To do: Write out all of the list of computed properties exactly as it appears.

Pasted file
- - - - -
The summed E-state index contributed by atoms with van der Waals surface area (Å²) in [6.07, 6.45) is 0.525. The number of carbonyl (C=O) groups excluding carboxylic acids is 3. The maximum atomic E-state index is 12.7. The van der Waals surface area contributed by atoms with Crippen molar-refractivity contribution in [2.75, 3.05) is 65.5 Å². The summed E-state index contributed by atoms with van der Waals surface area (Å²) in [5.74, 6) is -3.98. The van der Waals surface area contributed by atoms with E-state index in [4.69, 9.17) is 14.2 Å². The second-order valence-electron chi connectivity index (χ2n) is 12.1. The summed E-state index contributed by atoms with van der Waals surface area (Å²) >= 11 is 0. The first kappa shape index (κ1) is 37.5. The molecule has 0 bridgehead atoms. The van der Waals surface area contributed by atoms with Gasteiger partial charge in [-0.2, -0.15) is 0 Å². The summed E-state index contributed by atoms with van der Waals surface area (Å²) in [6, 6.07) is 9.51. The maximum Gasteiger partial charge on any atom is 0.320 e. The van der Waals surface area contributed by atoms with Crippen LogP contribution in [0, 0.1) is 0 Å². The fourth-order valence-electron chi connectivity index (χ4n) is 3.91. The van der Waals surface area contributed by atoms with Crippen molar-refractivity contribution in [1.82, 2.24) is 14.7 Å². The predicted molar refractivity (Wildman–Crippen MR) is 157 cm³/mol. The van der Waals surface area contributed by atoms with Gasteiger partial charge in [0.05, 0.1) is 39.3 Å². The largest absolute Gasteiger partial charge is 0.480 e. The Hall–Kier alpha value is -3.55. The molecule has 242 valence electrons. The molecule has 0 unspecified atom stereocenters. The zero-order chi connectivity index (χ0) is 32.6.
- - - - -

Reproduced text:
The summed E-state index contributed by atoms with van der Waals surface area (Å²) in [6.07, 6.45) is 0.525. The number of carbonyl (C=O) groups excluding carboxylic acids is 3. The maximum atomic E-state index is 12.7. The van der Waals surface area contributed by atoms with Crippen molar-refractivity contribution in [2.75, 3.05) is 65.5 Å². The summed E-state index contributed by atoms with van der Waals surface area (Å²) in [5.74, 6) is -3.98. The van der Waals surface area contributed by atoms with E-state index in [4.69, 9.17) is 14.2 Å². The second-order valence-electron chi connectivity index (χ2n) is 12.1. The summed E-state index contributed by atoms with van der Waals surface area (Å²) >= 11 is 0. The first kappa shape index (κ1) is 37.5. The molecule has 0 bridgehead atoms. The van der Waals surface area contributed by atoms with Gasteiger partial charge in [-0.2, -0.15) is 0 Å². The summed E-state index contributed by atoms with van der Waals surface area (Å²) in [6, 6.07) is 9.51. The maximum Gasteiger partial charge on any atom is 0.320 e. The van der Waals surface area contributed by atoms with Crippen LogP contribution in [0, 0.1) is 0 Å². The fourth-order valence-electron chi connectivity index (χ4n) is 3.91. The van der Waals surface area contributed by atoms with Crippen molar-refractivity contribution in [1.82, 2.24) is 14.7 Å². The predicted molar refractivity (Wildman–Crippen MR) is 157 cm³/mol. The van der Waals surface area contributed by atoms with Gasteiger partial charge in [0.05, 0.1) is 39.3 Å². The largest absolute Gasteiger partial charge is 0.480 e. The Hall–Kier alpha value is -3.55. The molecule has 242 valence electrons. The molecule has 0 unspecified atom stereocenters. The zero-order chi connectivity index (χ0) is 32.6.